glaive (v.) Look up glaive at
late 13c., used in Middle English of various weapons, especially ones with a long shaft ending in a point or an attached blade, from Old French glaive "lance, spear, sword" (12c.), also figuratively used for "violent death," probably from Latin gladius "sword" (see gladiator); influenced by Latin clava "knotty branch, cudgel, club," related to clavus "nail."
glam (adj.) Look up glam at
slang shortening of glamorous, first attested 1936. Glam rock ("characterized by male performers dressed in glamorous clothes, with the suggestion of androgyny or sexual ambiguity" - OED), attested by 1974. Glamazon "glamourous, dominant woman" attested by 1985 (based on amazon).
glamor Look up glamor at
an alternative spelling of glamour (q.v.), chiefly in U.S., but it defies the usual pattern by not being the predominant spelling of the word there.
glamorize (v.) Look up glamorize at
1901, from glamour + -ize, with typical dropping of the -u- in derivatives (see -or). Related: Glamorized; glamorizing.
glamorous (adj.) Look up glamorous at
1875, from glamour + -ous, with typical dropping of the -u- in derivatives (see -or). Related: Glamorously.
glamour (n.) Look up glamour at
1720, Scottish, "magic, enchantment" (especially in phrase to cast the glamor), a variant of Scottish gramarye "magic, enchantment, spell," said to be an alteration of English grammar (q.v.) in a specialized use of that word's medieval sense of "any sort of scholarship, especially occult learning," the latter sense attested from c. 1500 in English but said to have been more common in Medieval Latin. Popularized in English by the writings of Sir Walter Scott (1771-1832). Sense of "magical beauty, alluring charm" first recorded 1840. As that quality of attractiveness especially associated with Hollywood, high-fashion, celebrity, etc., by 1939.

Jamieson's 1825 supplement to his "Etymological Dictionary of the Scottish Language" has glamour-gift "the power of enchantment; metaph. applied to female fascination." Jamieson's original edition (1808) looked to Old Norse for the source of the word. Zoëga's Old Icelandic dictionary has glám-sýni "illusion," probably from the same root as gleam.
glamour (v.) Look up glamour at
1814, "to enchant, charm, bewitch," from glamour (n.). Related: Glamoured; glamouring.
glance (n.) Look up glance at
c. 1500, "a sudden movement producing a flash," from glance (v.). Meaning "brief or hurried look" is from 1590s.
glance (v.) Look up glance at
mid-15c., of weapons, "strike obliquely without giving full impact," a nasalized form of glacen "to graze, strike a glancing blow" (c. 1300), from Old French glacier "to slip, make slippery" (compare Old French glaciere "part of a knight's armor meant to deflect blows"), from glace "ice" (see glacial). Sense of "look quickly" (first recorded 1580s) probably was by influence of Middle English glenten "look askance" (see glint (v.)), which also could account for the -n-. Related: Glanced; glancing.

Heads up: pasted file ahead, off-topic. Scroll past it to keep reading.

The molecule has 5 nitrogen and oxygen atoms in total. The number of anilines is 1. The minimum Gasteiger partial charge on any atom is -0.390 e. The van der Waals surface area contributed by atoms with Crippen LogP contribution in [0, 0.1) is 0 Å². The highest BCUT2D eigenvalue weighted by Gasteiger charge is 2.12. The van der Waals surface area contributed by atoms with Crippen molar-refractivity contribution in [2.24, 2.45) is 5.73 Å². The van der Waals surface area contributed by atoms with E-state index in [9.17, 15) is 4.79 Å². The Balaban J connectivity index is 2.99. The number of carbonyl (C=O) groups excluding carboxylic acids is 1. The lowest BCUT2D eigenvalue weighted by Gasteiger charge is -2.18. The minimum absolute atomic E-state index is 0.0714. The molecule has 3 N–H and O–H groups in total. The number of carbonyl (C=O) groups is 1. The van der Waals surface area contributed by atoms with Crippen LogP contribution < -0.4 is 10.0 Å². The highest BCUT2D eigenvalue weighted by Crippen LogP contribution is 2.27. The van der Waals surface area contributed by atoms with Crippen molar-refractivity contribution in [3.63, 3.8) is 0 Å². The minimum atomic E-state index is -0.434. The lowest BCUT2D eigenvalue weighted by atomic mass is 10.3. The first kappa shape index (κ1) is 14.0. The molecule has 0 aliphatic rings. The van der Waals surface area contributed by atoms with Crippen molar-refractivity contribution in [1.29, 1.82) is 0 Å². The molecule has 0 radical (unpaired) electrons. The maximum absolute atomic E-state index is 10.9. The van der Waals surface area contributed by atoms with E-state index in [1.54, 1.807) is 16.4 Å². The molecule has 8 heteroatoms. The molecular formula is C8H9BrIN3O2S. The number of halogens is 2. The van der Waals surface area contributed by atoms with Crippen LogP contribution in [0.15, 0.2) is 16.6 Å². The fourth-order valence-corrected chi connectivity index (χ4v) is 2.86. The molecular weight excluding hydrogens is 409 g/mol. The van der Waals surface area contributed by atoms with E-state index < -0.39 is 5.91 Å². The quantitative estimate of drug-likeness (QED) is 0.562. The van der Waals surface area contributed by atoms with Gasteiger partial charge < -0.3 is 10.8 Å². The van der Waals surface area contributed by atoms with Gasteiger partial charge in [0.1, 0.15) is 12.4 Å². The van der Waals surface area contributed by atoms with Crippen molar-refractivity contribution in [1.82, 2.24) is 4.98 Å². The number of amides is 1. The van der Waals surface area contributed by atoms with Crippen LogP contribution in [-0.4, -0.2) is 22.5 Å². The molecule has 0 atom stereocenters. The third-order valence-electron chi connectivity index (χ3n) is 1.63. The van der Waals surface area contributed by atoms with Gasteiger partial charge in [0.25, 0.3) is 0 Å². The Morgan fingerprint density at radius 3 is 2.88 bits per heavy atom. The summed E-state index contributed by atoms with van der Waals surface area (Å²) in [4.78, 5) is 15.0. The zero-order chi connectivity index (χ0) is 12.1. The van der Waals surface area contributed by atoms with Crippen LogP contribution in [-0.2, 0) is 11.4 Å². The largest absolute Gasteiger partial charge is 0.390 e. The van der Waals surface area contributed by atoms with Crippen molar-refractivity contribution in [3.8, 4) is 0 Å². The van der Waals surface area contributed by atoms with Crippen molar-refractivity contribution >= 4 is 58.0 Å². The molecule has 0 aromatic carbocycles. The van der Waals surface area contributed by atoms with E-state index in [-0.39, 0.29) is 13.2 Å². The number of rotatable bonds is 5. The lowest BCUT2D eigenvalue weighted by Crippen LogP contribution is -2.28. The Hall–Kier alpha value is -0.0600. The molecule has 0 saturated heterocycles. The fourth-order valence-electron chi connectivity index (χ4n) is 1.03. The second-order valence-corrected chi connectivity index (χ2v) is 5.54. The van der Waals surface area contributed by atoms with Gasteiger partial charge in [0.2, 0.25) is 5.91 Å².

gland (n.) Look up gland at
1690s, from French glande (Old French glandre "a gland," 13c.), from Latin glandula "gland of the throat, tonsil," diminutive of glans (genitive glandis) "acorn, nut; acorn-shaped ball," from PIE root *gwele- (2) "acorn" (cognates: Greek balanos, Armenian kalin, Old Church Slavonic zelodi "acorn;" Lithuanian gile "oak"). Earlier English form was glandula (c. 1400); Middle English also had glandele "inflamed gland" (c. 1400). Extended from tonsils to glands generally.
glanders (n.) Look up glanders at
"horse disease characterized by glandular swelling," early 15c., from Old French glandres "swollen glands," plural of glandre "gland," from Latin glandula (see gland).
glandular (adj.) Look up glandular at
1740, from French glandulaire, from glandule "small gland" (16c.), from Latin glandula (see gland). Earlier was glandelous (late 14c.), from Latin glandulosus.
glans (n.) Look up glans at
head of the penis or clitoris, 1640s, from Latin glans "acorn," also used of acorn-shaped things (see gland).
glare (v.) Look up glare at
late 13c., "to shine brightly," from or related to Middle Dutch, Middle Low German glaren "to gleam," from Proto-Germanic *glaz-; the whole group represents a rhoticization of the root of glass (n.). Sense of "stare fiercely" is from late 14c. Related: Glared; glaring.
glare (n.) Look up glare at
c. 1400, "bright light, dazzling glitter," from glare (v.); especially in reference to light reflected off some surface (17c.). From 1660s in sense of "fierce look." Old English glær (n.) meant "amber."
glaring (adj.) Look up glaring at
late 14c., "staring fiercely," present participle adjective from glare (v.). From 1510s of colors, etc., "vivid, dazzling;" meaning "obtrusively conspicuous" is from 1706. Related: Glaringly.
Glasgow Look up Glasgow at
city in Scotland, from Gaelic, literally "green hollow," from glas "green, verdant" + cau "hollow."
glasnost (n.) Look up glasnost at